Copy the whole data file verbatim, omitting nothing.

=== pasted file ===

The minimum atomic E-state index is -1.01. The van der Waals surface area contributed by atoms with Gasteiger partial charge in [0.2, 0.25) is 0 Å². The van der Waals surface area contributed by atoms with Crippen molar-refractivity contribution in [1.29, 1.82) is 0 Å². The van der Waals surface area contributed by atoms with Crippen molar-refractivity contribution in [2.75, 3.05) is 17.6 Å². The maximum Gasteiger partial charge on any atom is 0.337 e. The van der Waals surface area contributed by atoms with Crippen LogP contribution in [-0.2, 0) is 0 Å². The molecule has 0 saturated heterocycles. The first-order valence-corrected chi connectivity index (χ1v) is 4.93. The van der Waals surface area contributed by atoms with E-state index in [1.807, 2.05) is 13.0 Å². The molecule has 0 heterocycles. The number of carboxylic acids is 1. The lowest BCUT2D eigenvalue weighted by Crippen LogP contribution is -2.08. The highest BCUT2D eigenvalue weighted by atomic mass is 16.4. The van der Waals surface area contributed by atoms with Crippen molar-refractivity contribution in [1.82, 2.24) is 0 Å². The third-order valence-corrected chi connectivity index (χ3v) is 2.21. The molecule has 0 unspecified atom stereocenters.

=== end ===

The minimum atomic E-state index is -1.01. The van der Waals surface area contributed by atoms with Gasteiger partial charge in [0.2, 0.25) is 0 Å². The van der Waals surface area contributed by atoms with Crippen molar-refractivity contribution in [1.29, 1.82) is 0 Å². The van der Waals surface area contributed by atoms with Crippen molar-refractivity contribution in [2.75, 3.05) is 17.6 Å². The maximum Gasteiger partial charge on any atom is 0.337 e. The van der Waals surface area contributed by atoms with Crippen LogP contribution in [-0.2, 0) is 0 Å². The molecule has 0 saturated heterocycles. The first-order valence-corrected chi connectivity index (χ1v) is 4.93. The van der Waals surface area contributed by atoms with E-state index in [1.807, 2.05) is 13.0 Å². The molecule has 0 heterocycles. The number of carboxylic acids is 1. The lowest BCUT2D eigenvalue weighted by Crippen LogP contribution is -2.08. The highest BCUT2D eigenvalue weighted by atomic mass is 16.4. The van der Waals surface area contributed by atoms with Crippen molar-refractivity contribution in [1.82, 2.24) is 0 Å². The third-order valence-corrected chi connectivity index (χ3v) is 2.21. The molecule has 0 unspecified atom stereocenters.